By Sarah Hoover
Alumna Kathy Green ’81 and her husband Ted ’82 say UC Davis has “always been part of our family history.” The couple met here in 1980, and though they have lived in Southern California for the last 13 years, they have still always supported the university.
Their connection to cam-pus grew even stronger a couple of years ago, when daughter Katie ’14 was a senior at Palos Verdes Peninsula High School. She was offered a UC Regents Scholarship and chose to attend UC Davis. Two years later, son Michael was named a Regents Scholar and chose to attend, making him the fourth Aggie in the family. He began his freshman year this fall.
Kathy and Ted explain that Katie came to love UC Davis on her own, not just because they were alums.
“She was attracted to the Northern California location, as well as the university’s status as a major research institution,” Kathy said. Particularly inviting was the integrated studies honors program, which provides scholars with priority enrollment and graduate-level library privileges to prepare them for research during upper division coursework. In her third year, Katie is studying English and environmental science and management.
Michael also considered UC Davis’ merits outside of his parents’ alumni status. One such attraction was the Division I baseball program. While visiting his sister, he became familiar with campus and found opportunities to train with the current team. At an Orange County alumni event, he met UC Davis coach and alumnus Tony Schifano and a few former players. While visiting campus he also connected with Dean Winston Ko and Professor Neil Schore from the chemistry department.
For both students, events like Picnic Day and Decision Day gave them a true taste of life as an Aggie, from meeting current students and faculty to eating in the dining commons.
The Greens say UC Davis’ essential character is “a special place with exceptionally talented students, a welcoming culture, outstanding resources, and a safe and supportive community.” This character was central to Katie and Michael choosing Davis, despite offers from other UCs, including Berkeley, San Diego and Santa Barbara.
While their college choices were completely their own, the younger Greens followed in their parents’ footsteps by becoming active on campus. Like her dad, Katie serves on the Residence Halls Advisory Board, as well as the Residence Halls Judicial Board and the Regents Scholars Society. Like her mom, she tutors students in writing at the Student Academic Success Center.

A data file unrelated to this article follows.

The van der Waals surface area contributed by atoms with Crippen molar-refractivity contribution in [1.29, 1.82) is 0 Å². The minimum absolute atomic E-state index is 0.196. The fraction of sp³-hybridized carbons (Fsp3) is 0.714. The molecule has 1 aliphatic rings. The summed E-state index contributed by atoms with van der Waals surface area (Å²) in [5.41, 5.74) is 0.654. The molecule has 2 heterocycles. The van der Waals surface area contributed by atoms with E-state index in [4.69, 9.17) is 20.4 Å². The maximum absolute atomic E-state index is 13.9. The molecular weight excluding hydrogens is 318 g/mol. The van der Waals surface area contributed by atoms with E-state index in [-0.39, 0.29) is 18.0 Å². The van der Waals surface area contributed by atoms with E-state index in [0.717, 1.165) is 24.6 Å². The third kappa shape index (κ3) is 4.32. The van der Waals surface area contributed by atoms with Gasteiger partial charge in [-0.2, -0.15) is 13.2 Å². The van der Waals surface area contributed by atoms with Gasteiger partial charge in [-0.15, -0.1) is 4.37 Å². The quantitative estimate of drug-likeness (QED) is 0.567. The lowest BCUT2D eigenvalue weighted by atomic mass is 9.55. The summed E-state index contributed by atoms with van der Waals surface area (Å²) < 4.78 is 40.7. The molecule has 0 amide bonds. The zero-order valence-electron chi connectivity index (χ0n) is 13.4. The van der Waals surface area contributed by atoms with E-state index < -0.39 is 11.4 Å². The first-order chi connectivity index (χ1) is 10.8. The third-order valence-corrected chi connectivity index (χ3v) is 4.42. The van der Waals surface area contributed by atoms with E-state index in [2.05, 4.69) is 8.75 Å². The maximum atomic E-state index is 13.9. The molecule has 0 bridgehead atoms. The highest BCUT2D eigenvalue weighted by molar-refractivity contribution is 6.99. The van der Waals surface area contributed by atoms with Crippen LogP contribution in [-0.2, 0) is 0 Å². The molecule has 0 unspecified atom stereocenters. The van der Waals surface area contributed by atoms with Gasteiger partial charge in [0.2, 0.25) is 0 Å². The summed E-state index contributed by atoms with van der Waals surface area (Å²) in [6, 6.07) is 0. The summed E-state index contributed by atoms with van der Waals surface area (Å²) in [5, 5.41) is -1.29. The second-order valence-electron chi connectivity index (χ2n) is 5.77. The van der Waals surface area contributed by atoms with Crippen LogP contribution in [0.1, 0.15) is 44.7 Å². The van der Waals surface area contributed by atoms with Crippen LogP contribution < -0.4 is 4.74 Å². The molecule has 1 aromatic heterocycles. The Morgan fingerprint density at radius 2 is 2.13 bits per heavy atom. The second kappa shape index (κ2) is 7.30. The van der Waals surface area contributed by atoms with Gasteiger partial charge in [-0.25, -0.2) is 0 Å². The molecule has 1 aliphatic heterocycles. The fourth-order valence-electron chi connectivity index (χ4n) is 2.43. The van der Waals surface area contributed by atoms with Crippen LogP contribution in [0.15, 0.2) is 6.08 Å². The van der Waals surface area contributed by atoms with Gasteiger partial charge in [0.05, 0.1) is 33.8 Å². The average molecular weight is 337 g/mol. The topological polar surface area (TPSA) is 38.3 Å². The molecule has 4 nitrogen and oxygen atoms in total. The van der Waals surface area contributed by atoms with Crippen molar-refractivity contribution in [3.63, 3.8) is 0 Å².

Following a strong family academic tradition, Michael followed Katie into the Integrated Studies Honors Program. Additionally, Michael is trying out for a walk-on position with the baseball team this spring. “There are so many great things happening on campus which impact who our children will become,” the parents wrote in an email.
While the Greens take pride in their children’s accomplishments, they maintain that they are extra proud of Katie’s ability “to transfer skills and values that were important to us at home and make them part of her life away from home.”
Last summer, the Greens moved from Rancho Palos Verdes to El Dorado Hills to be closer to aging parents and extended family. Because of this, Michael’s transition to college is easier for the family than Katie’s freshman year was.
Kathy and Ted know that leaving home affects each student differently. “As parents, we can support them with their struggles and challenges (whatever they may be), while reminding them how proud we are that they have worked so hard to attend UC Davis.”
As members of the Aggie Parents Association and the Cal Aggie Alumni Association, the Greens encourage other parents to join and embrace their Aggie experience.
“It is a great way to learn more about campus because UC Davis is going to be such a big part of your child’s life. Also, as proud parents, the T-shirts are really cool.”
Not every Aggie family has such an extensive history with the university. However, by staying connected and visiting Davis — which the Greens consider “one of the last true college towns in California” — all families can share in their students’ college experience for years to come.